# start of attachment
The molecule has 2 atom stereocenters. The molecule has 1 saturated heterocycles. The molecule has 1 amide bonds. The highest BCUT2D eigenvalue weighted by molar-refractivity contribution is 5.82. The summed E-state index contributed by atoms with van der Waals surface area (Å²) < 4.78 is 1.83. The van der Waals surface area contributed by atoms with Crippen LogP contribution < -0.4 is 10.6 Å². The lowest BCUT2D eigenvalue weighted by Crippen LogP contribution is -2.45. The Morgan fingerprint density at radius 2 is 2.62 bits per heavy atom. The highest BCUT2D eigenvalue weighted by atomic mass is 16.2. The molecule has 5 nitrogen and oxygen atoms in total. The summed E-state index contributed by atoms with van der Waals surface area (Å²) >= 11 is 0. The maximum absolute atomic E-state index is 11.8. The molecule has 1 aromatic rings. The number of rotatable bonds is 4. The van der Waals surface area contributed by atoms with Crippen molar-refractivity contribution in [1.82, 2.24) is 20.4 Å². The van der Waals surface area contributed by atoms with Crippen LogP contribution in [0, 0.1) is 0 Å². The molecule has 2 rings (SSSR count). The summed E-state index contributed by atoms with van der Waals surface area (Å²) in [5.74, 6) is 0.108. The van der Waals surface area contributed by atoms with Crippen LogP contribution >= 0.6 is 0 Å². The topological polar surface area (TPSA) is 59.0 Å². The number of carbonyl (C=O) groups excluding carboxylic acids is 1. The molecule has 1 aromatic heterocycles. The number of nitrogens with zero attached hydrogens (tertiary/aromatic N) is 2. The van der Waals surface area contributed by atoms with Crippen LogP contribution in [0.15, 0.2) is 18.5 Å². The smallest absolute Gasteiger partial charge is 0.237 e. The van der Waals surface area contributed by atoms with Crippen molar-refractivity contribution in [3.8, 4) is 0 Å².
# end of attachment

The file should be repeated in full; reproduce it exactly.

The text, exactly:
The molecule has 2 atom stereocenters. The molecule has 1 saturated heterocycles. The molecule has 1 amide bonds. The highest BCUT2D eigenvalue weighted by molar-refractivity contribution is 5.82. The summed E-state index contributed by atoms with van der Waals surface area (Å²) < 4.78 is 1.83. The van der Waals surface area contributed by atoms with Crippen LogP contribution < -0.4 is 10.6 Å². The lowest BCUT2D eigenvalue weighted by Crippen LogP contribution is -2.45. The Morgan fingerprint density at radius 2 is 2.62 bits per heavy atom. The highest BCUT2D eigenvalue weighted by atomic mass is 16.2. The molecule has 5 nitrogen and oxygen atoms in total. The summed E-state index contributed by atoms with van der Waals surface area (Å²) >= 11 is 0. The maximum absolute atomic E-state index is 11.8. The molecule has 1 aromatic rings. The number of rotatable bonds is 4. The van der Waals surface area contributed by atoms with Crippen molar-refractivity contribution in [1.82, 2.24) is 20.4 Å². The van der Waals surface area contributed by atoms with Crippen LogP contribution in [0, 0.1) is 0 Å². The molecule has 2 rings (SSSR count). The summed E-state index contributed by atoms with van der Waals surface area (Å²) in [5.74, 6) is 0.108. The van der Waals surface area contributed by atoms with Crippen LogP contribution >= 0.6 is 0 Å². The topological polar surface area (TPSA) is 59.0 Å². The number of carbonyl (C=O) groups excluding carboxylic acids is 1. The molecule has 1 aromatic heterocycles. The number of nitrogens with zero attached hydrogens (tertiary/aromatic N) is 2. The van der Waals surface area contributed by atoms with Crippen LogP contribution in [0.15, 0.2) is 18.5 Å². The smallest absolute Gasteiger partial charge is 0.237 e. The van der Waals surface area contributed by atoms with Crippen molar-refractivity contribution in [3.8, 4) is 0 Å².